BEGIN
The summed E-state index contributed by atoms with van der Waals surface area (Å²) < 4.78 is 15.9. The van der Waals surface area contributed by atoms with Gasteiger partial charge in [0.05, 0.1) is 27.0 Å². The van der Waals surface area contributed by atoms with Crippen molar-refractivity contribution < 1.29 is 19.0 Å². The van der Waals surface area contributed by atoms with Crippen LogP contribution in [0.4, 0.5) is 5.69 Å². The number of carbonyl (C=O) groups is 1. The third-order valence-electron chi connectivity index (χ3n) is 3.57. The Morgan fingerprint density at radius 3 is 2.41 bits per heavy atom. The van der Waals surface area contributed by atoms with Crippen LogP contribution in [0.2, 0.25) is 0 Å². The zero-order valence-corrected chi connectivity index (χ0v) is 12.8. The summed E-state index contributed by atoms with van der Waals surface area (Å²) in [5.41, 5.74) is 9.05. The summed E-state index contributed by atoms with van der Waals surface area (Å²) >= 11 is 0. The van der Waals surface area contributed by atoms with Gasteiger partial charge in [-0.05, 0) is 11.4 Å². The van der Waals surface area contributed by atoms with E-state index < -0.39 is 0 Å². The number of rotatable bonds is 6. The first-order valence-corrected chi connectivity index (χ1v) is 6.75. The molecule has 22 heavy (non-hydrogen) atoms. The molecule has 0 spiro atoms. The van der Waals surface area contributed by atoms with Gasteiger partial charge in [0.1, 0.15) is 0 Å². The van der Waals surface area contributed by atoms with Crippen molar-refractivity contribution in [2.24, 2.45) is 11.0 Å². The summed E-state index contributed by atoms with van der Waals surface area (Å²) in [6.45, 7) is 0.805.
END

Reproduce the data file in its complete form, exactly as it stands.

The summed E-state index contributed by atoms with van der Waals surface area (Å²) < 4.78 is 15.9. The van der Waals surface area contributed by atoms with Gasteiger partial charge in [0.05, 0.1) is 27.0 Å². The van der Waals surface area contributed by atoms with Crippen molar-refractivity contribution < 1.29 is 19.0 Å². The van der Waals surface area contributed by atoms with Crippen LogP contribution in [0.4, 0.5) is 5.69 Å². The number of carbonyl (C=O) groups is 1. The third-order valence-electron chi connectivity index (χ3n) is 3.57. The Morgan fingerprint density at radius 3 is 2.41 bits per heavy atom. The van der Waals surface area contributed by atoms with Crippen LogP contribution in [0.2, 0.25) is 0 Å². The zero-order valence-corrected chi connectivity index (χ0v) is 12.8. The summed E-state index contributed by atoms with van der Waals surface area (Å²) in [5.41, 5.74) is 9.05. The summed E-state index contributed by atoms with van der Waals surface area (Å²) >= 11 is 0. The van der Waals surface area contributed by atoms with Gasteiger partial charge in [-0.05, 0) is 11.4 Å². The van der Waals surface area contributed by atoms with E-state index < -0.39 is 0 Å². The number of rotatable bonds is 6. The first-order valence-corrected chi connectivity index (χ1v) is 6.75. The molecule has 22 heavy (non-hydrogen) atoms. The molecule has 0 spiro atoms. The van der Waals surface area contributed by atoms with Gasteiger partial charge in [0.1, 0.15) is 0 Å². The van der Waals surface area contributed by atoms with Crippen molar-refractivity contribution in [2.24, 2.45) is 11.0 Å². The summed E-state index contributed by atoms with van der Waals surface area (Å²) in [6.45, 7) is 0.805.